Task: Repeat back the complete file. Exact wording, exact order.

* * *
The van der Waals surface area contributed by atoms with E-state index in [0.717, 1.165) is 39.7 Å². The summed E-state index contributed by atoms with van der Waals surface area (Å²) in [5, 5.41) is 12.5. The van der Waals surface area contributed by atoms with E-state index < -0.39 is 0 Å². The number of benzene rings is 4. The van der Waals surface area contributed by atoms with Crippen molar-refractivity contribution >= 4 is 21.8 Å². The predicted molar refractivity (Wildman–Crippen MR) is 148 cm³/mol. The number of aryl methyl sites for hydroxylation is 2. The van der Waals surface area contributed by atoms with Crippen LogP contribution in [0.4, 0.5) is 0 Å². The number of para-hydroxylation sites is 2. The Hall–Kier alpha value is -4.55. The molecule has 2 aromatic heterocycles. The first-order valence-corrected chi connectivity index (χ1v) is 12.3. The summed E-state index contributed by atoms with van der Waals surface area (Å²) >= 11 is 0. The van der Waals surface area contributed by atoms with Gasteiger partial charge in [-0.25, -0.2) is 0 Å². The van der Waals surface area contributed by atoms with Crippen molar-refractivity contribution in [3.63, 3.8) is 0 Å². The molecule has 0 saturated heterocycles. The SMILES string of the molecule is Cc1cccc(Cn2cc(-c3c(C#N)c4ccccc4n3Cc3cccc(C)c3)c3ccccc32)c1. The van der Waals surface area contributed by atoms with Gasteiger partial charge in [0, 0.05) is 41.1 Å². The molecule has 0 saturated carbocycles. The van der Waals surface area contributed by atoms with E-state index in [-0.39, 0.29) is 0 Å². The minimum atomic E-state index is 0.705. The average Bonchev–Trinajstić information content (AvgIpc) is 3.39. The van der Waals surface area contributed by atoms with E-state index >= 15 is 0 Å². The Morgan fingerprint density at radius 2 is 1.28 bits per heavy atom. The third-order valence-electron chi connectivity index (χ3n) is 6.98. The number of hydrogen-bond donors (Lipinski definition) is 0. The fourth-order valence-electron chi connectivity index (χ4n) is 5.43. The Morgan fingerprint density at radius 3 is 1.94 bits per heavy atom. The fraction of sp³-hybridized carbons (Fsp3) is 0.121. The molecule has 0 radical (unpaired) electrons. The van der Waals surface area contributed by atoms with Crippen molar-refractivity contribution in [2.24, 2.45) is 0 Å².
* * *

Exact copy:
The van der Waals surface area contributed by atoms with E-state index in [0.717, 1.165) is 39.7 Å². The summed E-state index contributed by atoms with van der Waals surface area (Å²) in [5, 5.41) is 12.5. The van der Waals surface area contributed by atoms with E-state index < -0.39 is 0 Å². The number of benzene rings is 4. The van der Waals surface area contributed by atoms with Crippen molar-refractivity contribution >= 4 is 21.8 Å². The predicted molar refractivity (Wildman–Crippen MR) is 148 cm³/mol. The number of aryl methyl sites for hydroxylation is 2. The van der Waals surface area contributed by atoms with Crippen LogP contribution in [0.4, 0.5) is 0 Å². The number of para-hydroxylation sites is 2. The Hall–Kier alpha value is -4.55. The molecule has 2 aromatic heterocycles. The first-order valence-corrected chi connectivity index (χ1v) is 12.3. The summed E-state index contributed by atoms with van der Waals surface area (Å²) >= 11 is 0. The van der Waals surface area contributed by atoms with Gasteiger partial charge in [-0.25, -0.2) is 0 Å². The van der Waals surface area contributed by atoms with Crippen molar-refractivity contribution in [3.63, 3.8) is 0 Å². The molecule has 0 saturated heterocycles. The SMILES string of the molecule is Cc1cccc(Cn2cc(-c3c(C#N)c4ccccc4n3Cc3cccc(C)c3)c3ccccc32)c1. The van der Waals surface area contributed by atoms with Gasteiger partial charge in [0, 0.05) is 41.1 Å². The molecule has 0 saturated carbocycles. The van der Waals surface area contributed by atoms with E-state index in [-0.39, 0.29) is 0 Å². The minimum atomic E-state index is 0.705. The average Bonchev–Trinajstić information content (AvgIpc) is 3.39. The van der Waals surface area contributed by atoms with E-state index >= 15 is 0 Å². The Morgan fingerprint density at radius 2 is 1.28 bits per heavy atom. The third-order valence-electron chi connectivity index (χ3n) is 6.98. The number of hydrogen-bond donors (Lipinski definition) is 0. The fourth-order valence-electron chi connectivity index (χ4n) is 5.43. The Morgan fingerprint density at radius 3 is 1.94 bits per heavy atom. The fraction of sp³-hybridized carbons (Fsp3) is 0.121. The molecule has 0 radical (unpaired) electrons. The van der Waals surface area contributed by atoms with Crippen molar-refractivity contribution in [2.24, 2.45) is 0 Å².